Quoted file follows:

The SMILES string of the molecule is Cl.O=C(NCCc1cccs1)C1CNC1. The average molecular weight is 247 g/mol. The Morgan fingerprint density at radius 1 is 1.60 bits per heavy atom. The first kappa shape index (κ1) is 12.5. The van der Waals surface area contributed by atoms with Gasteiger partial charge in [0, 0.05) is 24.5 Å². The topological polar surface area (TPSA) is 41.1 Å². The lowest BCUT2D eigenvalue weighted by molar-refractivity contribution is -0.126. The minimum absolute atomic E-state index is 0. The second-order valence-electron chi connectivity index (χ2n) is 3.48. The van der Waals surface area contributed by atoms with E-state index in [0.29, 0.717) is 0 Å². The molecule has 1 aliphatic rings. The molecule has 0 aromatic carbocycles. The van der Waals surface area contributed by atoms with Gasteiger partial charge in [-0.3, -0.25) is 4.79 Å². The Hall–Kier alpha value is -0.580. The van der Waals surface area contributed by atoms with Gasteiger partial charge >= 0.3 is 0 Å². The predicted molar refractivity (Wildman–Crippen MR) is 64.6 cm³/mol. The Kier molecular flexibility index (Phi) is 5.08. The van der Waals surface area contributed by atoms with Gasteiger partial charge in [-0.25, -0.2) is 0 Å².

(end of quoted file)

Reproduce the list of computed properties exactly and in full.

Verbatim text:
The SMILES string of the molecule is Cl.O=C(NCCc1cccs1)C1CNC1. The average molecular weight is 247 g/mol. The Morgan fingerprint density at radius 1 is 1.60 bits per heavy atom. The first kappa shape index (κ1) is 12.5. The van der Waals surface area contributed by atoms with Gasteiger partial charge in [0, 0.05) is 24.5 Å². The topological polar surface area (TPSA) is 41.1 Å². The lowest BCUT2D eigenvalue weighted by molar-refractivity contribution is -0.126. The minimum absolute atomic E-state index is 0. The second-order valence-electron chi connectivity index (χ2n) is 3.48. The van der Waals surface area contributed by atoms with E-state index in [0.29, 0.717) is 0 Å². The molecule has 1 aliphatic rings. The molecule has 0 aromatic carbocycles. The van der Waals surface area contributed by atoms with Gasteiger partial charge in [-0.3, -0.25) is 4.79 Å². The Hall–Kier alpha value is -0.580. The van der Waals surface area contributed by atoms with Gasteiger partial charge >= 0.3 is 0 Å². The predicted molar refractivity (Wildman–Crippen MR) is 64.6 cm³/mol. The Kier molecular flexibility index (Phi) is 5.08. The van der Waals surface area contributed by atoms with Gasteiger partial charge in [-0.25, -0.2) is 0 Å².